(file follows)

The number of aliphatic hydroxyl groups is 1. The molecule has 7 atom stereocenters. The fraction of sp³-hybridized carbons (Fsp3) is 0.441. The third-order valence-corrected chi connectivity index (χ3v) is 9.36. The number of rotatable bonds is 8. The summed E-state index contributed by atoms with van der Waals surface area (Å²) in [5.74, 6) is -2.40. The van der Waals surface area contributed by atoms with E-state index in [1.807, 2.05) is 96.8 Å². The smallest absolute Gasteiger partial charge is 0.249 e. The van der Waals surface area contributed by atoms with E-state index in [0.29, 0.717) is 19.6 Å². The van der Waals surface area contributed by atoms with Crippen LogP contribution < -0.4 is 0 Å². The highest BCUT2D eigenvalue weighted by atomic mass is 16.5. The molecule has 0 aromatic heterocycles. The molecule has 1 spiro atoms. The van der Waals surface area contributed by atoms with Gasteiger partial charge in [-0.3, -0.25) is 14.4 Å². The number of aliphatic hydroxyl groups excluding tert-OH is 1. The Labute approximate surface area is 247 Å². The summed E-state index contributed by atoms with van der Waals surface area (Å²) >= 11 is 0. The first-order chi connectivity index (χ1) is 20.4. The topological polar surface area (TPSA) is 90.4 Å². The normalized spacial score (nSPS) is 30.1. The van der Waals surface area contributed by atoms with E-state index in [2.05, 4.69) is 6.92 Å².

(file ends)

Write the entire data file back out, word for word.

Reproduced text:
The number of aliphatic hydroxyl groups is 1. The molecule has 7 atom stereocenters. The fraction of sp³-hybridized carbons (Fsp3) is 0.441. The third-order valence-corrected chi connectivity index (χ3v) is 9.36. The number of rotatable bonds is 8. The summed E-state index contributed by atoms with van der Waals surface area (Å²) in [5.74, 6) is -2.40. The van der Waals surface area contributed by atoms with E-state index in [1.807, 2.05) is 96.8 Å². The smallest absolute Gasteiger partial charge is 0.249 e. The van der Waals surface area contributed by atoms with E-state index in [0.29, 0.717) is 19.6 Å². The van der Waals surface area contributed by atoms with Crippen LogP contribution < -0.4 is 0 Å². The highest BCUT2D eigenvalue weighted by atomic mass is 16.5. The molecule has 0 aromatic heterocycles. The molecule has 1 spiro atoms. The van der Waals surface area contributed by atoms with Gasteiger partial charge in [-0.3, -0.25) is 14.4 Å². The number of aliphatic hydroxyl groups excluding tert-OH is 1. The Labute approximate surface area is 247 Å². The summed E-state index contributed by atoms with van der Waals surface area (Å²) >= 11 is 0. The first-order chi connectivity index (χ1) is 20.4. The topological polar surface area (TPSA) is 90.4 Å². The normalized spacial score (nSPS) is 30.1. The van der Waals surface area contributed by atoms with E-state index in [2.05, 4.69) is 6.92 Å².